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BIOC222 Proteins in Industry and Medicine

Proteins and their functions underpin all life processes. Exploration of the diversity of protein structure and how the shape of proteins determines function. Consideration of the medical and industrial use of proteins.

Proteins perform almost all functions in living organisms, from repairing genetic damage to transmitting nerve impulses. Understanding protein function underlies many disciplines in biology and medicine. Being able to activate, inhibit or repurpose proteins is the heart of drug design, biotechnology and processing of natural products. BIOC 222 provides insight at the molecular level into how proteins recognise their ligands, how enzymes catalyse reactions, how receptors transmit signals and how membrane proteins control passage between the cytoplasm and environment.

Paper title Proteins in Industry and Medicine
Paper code BIOC222
Subject Biochemistry
EFTS 0.1500
Points 18 points
Teaching period Second Semester
Domestic Tuition Fees (NZD) $1,059.15
International Tuition Fees (NZD) $4,914.00

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Prerequisite
BIOC 192 and CELS 191 and CHEM 191 and 18 further points
Restriction
BIOC 230, MELS 230, PHCY 231
Recommended Preparation
BIOC 221 and GENE 221
Recommended Preparation or Concurrent Study
BIOC 223
Schedule C
Science
Eligibility

In addition to being a requirement for a BSc in Biochemistry, BIOC 222 will enhance programmes in disciplines such as microbiology, physiology, neuroscience and pharmacology. Health Science First Year or equivalent courses provide a strong preparation for BIOC 222.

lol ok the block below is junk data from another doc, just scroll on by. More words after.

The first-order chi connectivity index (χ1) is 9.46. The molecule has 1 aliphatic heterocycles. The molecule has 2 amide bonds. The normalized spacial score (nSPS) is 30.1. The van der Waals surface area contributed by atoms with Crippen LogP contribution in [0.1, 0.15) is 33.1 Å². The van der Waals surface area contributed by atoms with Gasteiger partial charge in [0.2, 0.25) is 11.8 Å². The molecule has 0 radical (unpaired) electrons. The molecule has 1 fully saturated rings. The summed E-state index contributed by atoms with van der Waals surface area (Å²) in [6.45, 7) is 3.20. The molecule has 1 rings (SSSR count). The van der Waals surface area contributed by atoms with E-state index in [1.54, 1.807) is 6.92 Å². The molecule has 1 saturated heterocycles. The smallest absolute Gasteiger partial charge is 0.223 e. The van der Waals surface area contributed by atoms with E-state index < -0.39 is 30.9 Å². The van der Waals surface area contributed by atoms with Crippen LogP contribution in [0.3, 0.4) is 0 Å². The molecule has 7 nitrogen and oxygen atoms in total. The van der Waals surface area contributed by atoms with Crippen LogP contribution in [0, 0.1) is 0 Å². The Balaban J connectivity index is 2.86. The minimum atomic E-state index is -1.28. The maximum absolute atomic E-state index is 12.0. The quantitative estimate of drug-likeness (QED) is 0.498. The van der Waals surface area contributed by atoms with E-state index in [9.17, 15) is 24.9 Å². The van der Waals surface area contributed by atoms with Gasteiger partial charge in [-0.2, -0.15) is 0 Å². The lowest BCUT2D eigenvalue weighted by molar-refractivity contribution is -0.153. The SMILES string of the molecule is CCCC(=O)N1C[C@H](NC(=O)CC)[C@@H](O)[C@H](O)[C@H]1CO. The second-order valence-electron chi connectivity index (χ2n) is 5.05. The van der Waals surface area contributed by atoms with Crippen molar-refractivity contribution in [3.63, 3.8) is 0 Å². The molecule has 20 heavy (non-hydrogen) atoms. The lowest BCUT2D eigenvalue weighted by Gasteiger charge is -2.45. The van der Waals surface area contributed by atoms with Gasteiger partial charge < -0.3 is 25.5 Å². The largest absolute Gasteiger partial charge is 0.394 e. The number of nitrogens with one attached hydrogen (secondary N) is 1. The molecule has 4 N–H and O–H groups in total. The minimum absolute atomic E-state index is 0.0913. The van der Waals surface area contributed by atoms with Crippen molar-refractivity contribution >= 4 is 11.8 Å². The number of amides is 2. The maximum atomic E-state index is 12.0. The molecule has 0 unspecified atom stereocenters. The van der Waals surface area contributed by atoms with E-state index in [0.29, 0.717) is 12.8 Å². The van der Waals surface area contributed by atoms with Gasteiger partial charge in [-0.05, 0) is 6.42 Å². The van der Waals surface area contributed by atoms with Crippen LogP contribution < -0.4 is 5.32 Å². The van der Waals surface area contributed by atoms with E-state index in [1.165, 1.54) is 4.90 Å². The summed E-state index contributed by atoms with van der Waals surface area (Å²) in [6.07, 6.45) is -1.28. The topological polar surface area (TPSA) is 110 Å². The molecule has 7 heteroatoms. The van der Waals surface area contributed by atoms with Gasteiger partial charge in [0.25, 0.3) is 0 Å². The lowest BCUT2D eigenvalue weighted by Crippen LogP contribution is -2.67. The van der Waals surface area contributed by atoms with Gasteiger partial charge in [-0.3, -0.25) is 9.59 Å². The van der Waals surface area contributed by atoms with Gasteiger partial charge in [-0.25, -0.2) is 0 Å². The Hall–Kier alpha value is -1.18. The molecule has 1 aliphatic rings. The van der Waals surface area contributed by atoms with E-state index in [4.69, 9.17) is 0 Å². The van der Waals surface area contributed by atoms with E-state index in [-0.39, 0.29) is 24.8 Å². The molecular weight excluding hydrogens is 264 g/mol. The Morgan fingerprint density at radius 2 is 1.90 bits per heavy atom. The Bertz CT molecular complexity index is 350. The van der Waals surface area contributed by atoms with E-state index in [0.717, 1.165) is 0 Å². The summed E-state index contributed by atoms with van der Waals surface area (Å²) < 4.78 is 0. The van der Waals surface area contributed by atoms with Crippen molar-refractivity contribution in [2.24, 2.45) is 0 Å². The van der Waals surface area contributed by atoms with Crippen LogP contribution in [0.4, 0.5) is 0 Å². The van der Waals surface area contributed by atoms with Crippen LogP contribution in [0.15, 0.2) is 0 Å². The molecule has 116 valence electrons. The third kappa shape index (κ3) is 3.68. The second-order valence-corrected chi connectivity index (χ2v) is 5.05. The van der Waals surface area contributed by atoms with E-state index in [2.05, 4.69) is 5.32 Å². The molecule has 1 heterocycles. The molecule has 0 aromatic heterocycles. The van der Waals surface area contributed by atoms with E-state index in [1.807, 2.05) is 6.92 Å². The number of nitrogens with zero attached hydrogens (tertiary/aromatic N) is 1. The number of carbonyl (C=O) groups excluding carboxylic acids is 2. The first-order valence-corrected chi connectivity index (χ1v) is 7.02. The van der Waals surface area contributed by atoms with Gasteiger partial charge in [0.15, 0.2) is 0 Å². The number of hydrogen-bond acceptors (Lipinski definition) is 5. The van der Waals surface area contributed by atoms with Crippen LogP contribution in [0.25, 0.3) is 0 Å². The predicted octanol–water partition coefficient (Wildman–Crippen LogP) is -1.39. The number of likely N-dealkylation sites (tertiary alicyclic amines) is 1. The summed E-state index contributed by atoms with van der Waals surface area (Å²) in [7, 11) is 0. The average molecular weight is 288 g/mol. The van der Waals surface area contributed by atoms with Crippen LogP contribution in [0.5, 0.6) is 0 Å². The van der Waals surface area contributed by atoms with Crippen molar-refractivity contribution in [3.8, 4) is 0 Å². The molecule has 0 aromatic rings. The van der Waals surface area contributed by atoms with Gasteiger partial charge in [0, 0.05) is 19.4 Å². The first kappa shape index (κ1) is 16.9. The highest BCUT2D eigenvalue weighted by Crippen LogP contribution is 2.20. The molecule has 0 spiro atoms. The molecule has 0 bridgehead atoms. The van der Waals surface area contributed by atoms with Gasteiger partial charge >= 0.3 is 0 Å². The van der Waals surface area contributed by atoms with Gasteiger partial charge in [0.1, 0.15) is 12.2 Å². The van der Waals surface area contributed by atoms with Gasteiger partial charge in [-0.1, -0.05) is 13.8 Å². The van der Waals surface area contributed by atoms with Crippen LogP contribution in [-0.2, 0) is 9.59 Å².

Contact
biochem200.tf@otago.ac.nz
Teaching staff
Dr Sigurd Wilbanks
Textbooks
Voet, D., Voet, J. G., and Pratt, C. W. Fundamentals of Biochemistry, John Wiley & Sons.
Graduate Attributes Emphasised
Interdisciplinary perspective, Lifelong learning, Scholarship, Critical thinking, Information literacy, Self-motivation, Teamwork.
View more information about Otago's graduate attributes.
Learning Outcomes
  • Articulate a broad understanding of protein structure and enzyme catalysis

  • Be familiar with approaches to measure and manipulate enzyme function

  • Explain how receptors, channels and transporters transmit information, ions and metabolites across the cell membrane

  • Understand how the biochemical functions of proteins underlie cellular activity, thereby connecting genotype to phenotype

  • Synthesise relevant information about protein structure and function

  • Communicate biochemical concepts to a specialist audience

  • Work effectively both independently and as part of a team to execute experiments using contemporary biochemical techniques

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Timetable

Second Semester

Location
Dunedin
Teaching method
This paper is taught On Campus
Learning management system
Blackboard

Lecture

Stream Days Times Weeks
Attend
C1 Wednesday 10:00-10:50 28, 30, 32, 34, 36, 38, 40
AND
D1 Thursday 10:00-10:50 28-34, 36-41
AND
E1 Friday 10:00-10:50 28-34, 36-41

Practical

Stream Days Times Weeks
Attend one stream from